map detail


The emissive texture is done. With that, the retexture is complete.
Everything was redone on a fresh UV layout, resolution got bumped up from 2k to 4k, new detail floaters were made and baked.
As for the skin, I’ve painted and baked it in Blender, using an elaborate Cycles noodle setup that blends between several common skin types. The finest level of skin detail is a special detail map which lives on its own UV channel and affects roughness; this was the best way to make skin look like skin without using a whole new BRDF.
The one thing I didn’t have to touch were the eye textures, they were already good enough. This time I got to use them at their original resolution.

The preview as I promised :^)

only thing left to do is make the house(s), make some tile variations for sub-maps and add some details, as well as maybe fixing a problem with a diagonal tile I made for the fence.

In other news I also redesigned a few of the original maps and songs of the game, like the the Orange Plains  and the purple city and its rooms but, I won’t show that…yet

Astronomy From 45,000 Feet

What is the Stratospheric Observatory for Infrared Astronomy, or SOFIA, up to?

SOFIA, the Stratospheric Observatory for Infrared Astronomy, as our flying telescope is called, is a Boeing 747SP aircraft that carries a 2.5-meter telescope to altitudes as high as 45,000 feet. Researchers use SOFIA to study the solar system and beyond using infrared light. This type of light does not reach the ground, but does reach the altitudes where SOFIA flies.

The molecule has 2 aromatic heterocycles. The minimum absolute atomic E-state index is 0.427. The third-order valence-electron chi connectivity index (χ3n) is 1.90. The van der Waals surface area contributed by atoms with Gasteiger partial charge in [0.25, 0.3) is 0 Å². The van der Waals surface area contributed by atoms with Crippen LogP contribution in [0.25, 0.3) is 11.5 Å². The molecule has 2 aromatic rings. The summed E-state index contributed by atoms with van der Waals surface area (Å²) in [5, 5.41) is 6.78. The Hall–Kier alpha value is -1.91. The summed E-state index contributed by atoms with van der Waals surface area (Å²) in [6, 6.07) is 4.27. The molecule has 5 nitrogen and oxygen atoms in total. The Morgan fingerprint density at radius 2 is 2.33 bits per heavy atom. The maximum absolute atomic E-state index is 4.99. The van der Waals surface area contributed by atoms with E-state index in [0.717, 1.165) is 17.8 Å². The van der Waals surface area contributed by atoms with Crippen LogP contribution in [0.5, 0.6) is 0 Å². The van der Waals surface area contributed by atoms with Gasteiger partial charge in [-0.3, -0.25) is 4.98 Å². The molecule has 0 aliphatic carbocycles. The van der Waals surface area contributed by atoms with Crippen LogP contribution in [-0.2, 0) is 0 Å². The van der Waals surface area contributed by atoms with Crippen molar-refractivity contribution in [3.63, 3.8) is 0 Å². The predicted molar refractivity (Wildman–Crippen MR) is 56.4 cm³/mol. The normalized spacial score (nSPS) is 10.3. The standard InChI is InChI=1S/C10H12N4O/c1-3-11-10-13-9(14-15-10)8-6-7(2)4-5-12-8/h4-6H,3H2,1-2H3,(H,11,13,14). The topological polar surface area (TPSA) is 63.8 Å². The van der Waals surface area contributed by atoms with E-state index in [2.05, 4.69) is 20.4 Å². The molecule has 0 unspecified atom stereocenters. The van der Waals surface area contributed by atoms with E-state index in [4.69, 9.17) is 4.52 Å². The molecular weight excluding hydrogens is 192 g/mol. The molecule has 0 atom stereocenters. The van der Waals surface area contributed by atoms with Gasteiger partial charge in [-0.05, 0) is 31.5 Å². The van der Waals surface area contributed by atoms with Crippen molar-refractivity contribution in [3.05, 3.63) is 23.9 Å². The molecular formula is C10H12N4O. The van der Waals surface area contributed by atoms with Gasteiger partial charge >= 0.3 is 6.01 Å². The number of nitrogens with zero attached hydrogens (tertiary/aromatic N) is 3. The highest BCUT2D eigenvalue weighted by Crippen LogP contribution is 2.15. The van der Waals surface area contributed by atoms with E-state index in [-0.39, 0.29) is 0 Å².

Recently, we used SOFIA to study water on Venus, hoping to learn more about how that planet lost its oceans. Our researchers used a powerful instrument on SOFIA, called a spectrograph, to detect water in its normal form and “heavy water,” which has an extra neutron. The heavy water takes longer to evaporate and builds up over time. By measuring how much heavy water is on Venus’ surface now, our team will be able to estimate how much water Venus had when the planet formed.

We are also using SOFIA to create a detailed map of the Whirlpool Galaxy by making multiple observations of the galaxy. This map will help us understand how stars form from clouds in that galaxy. In particular, it will help us to know if the spiral arms in the galaxy trigger clouds to collapse into stars, or if the arms just show up where stars have already formed.

We can also use SOFIA to study methane on Mars. The Curiosity rover has detected methane on the surface of Mars. But the total amount of methane on Mars is unknown and evidence so far indicates that its levels change significantly over time and location. We are using SOFIA to search for evidence of this gas by mapping the Red Planet with an instrument specially tuned to sniff out methane.